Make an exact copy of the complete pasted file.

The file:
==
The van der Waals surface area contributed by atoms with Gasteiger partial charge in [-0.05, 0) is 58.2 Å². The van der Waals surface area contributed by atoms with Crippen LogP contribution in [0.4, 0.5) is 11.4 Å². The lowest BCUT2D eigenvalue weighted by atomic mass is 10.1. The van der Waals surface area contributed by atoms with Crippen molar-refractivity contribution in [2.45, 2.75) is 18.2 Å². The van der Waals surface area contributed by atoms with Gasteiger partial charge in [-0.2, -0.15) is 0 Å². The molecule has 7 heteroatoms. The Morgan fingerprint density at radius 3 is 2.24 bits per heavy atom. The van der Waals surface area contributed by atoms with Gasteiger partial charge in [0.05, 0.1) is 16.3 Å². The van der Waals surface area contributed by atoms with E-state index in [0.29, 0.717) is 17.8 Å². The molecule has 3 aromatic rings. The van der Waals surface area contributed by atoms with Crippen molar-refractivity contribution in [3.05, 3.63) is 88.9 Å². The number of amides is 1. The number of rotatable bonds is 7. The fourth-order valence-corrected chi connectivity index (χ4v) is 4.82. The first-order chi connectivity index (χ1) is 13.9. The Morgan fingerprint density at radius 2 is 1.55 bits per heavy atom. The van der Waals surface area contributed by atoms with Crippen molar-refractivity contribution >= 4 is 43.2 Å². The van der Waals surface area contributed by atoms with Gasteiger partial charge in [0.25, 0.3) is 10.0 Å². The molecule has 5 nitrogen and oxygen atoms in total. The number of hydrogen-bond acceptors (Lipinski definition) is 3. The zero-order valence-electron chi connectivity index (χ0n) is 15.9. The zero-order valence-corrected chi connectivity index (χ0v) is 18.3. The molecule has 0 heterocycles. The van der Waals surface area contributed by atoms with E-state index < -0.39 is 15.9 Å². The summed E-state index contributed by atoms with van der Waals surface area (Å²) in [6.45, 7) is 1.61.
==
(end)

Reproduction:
The van der Waals surface area contributed by atoms with Gasteiger partial charge in [-0.05, 0) is 58.2 Å². The van der Waals surface area contributed by atoms with Crippen LogP contribution in [0.4, 0.5) is 11.4 Å². The lowest BCUT2D eigenvalue weighted by atomic mass is 10.1. The van der Waals surface area contributed by atoms with Crippen molar-refractivity contribution in [2.45, 2.75) is 18.2 Å². The van der Waals surface area contributed by atoms with Gasteiger partial charge in [-0.2, -0.15) is 0 Å². The molecule has 7 heteroatoms. The Morgan fingerprint density at radius 3 is 2.24 bits per heavy atom. The van der Waals surface area contributed by atoms with Gasteiger partial charge in [0.05, 0.1) is 16.3 Å². The van der Waals surface area contributed by atoms with E-state index in [0.29, 0.717) is 17.8 Å². The molecule has 3 aromatic rings. The van der Waals surface area contributed by atoms with Crippen molar-refractivity contribution in [3.05, 3.63) is 88.9 Å². The number of amides is 1. The number of rotatable bonds is 7. The fourth-order valence-corrected chi connectivity index (χ4v) is 4.82. The first-order chi connectivity index (χ1) is 13.9. The Morgan fingerprint density at radius 2 is 1.55 bits per heavy atom. The van der Waals surface area contributed by atoms with Crippen molar-refractivity contribution >= 4 is 43.2 Å². The van der Waals surface area contributed by atoms with Gasteiger partial charge in [0.25, 0.3) is 10.0 Å². The molecule has 5 nitrogen and oxygen atoms in total. The number of hydrogen-bond acceptors (Lipinski definition) is 3. The zero-order valence-electron chi connectivity index (χ0n) is 15.9. The zero-order valence-corrected chi connectivity index (χ0v) is 18.3. The molecule has 0 heterocycles. The van der Waals surface area contributed by atoms with E-state index < -0.39 is 15.9 Å². The summed E-state index contributed by atoms with van der Waals surface area (Å²) in [6.45, 7) is 1.61.